The principal reason for this was, to overgeneralise, the lack of democracy. Despite being thrust into power on the back of popular independence movements and eventually being elected into office, a vast majority of Africa’s new presidents quickly usurped power, suppressed opposition and imposed one-party states. This created great instability and those who did not have the military on their side, or were leaning ideologically to the left and at risk of losing support from the West, were particularly in peril.
Golden age of coups
Throughout the 1960s, right up until the 1980s, the military coup frequently accomplished more transfers of power and influence from an individual or group to another than elections. These military coups were due, in large part, to a lack of democratic institutions and processes occurring in new fragile states where elections were not yet the norm, governance was not inclusionary and the rule of law had not yet taken root. These coups threatened not only the regime but the leader too; between 1960 - 1975 five African leaders were killed in a coup.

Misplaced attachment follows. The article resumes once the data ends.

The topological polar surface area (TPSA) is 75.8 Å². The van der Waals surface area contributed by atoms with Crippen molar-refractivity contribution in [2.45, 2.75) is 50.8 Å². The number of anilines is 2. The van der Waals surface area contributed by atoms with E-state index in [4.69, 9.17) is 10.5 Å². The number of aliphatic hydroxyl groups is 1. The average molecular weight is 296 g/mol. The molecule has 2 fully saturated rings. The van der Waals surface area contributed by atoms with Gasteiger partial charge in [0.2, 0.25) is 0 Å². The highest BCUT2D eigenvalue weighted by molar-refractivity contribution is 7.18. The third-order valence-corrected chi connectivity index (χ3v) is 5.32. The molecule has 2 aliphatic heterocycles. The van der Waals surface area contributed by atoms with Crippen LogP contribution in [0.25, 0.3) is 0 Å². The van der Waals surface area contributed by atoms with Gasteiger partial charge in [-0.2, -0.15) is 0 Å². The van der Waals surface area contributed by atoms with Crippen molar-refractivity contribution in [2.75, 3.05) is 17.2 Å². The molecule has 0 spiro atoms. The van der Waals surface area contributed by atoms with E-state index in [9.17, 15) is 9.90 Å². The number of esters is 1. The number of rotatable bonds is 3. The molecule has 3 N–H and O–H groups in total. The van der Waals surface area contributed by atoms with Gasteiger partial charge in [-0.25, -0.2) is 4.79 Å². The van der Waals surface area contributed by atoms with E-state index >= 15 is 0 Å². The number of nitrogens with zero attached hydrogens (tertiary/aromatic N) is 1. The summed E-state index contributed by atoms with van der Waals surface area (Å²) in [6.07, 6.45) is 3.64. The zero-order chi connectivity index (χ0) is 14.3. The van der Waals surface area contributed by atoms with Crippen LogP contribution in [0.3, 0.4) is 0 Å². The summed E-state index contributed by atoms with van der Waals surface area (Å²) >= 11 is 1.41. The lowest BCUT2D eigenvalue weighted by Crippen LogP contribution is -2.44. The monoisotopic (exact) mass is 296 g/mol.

Another situation that led to coups was the lack of economic prosperity following independence. In Togo for example, independence leader Sylvanus Olympio was an economist - educated at the London School of Economics - and sought extreme budget austerity which aggravated the country’s educated youth and unionists.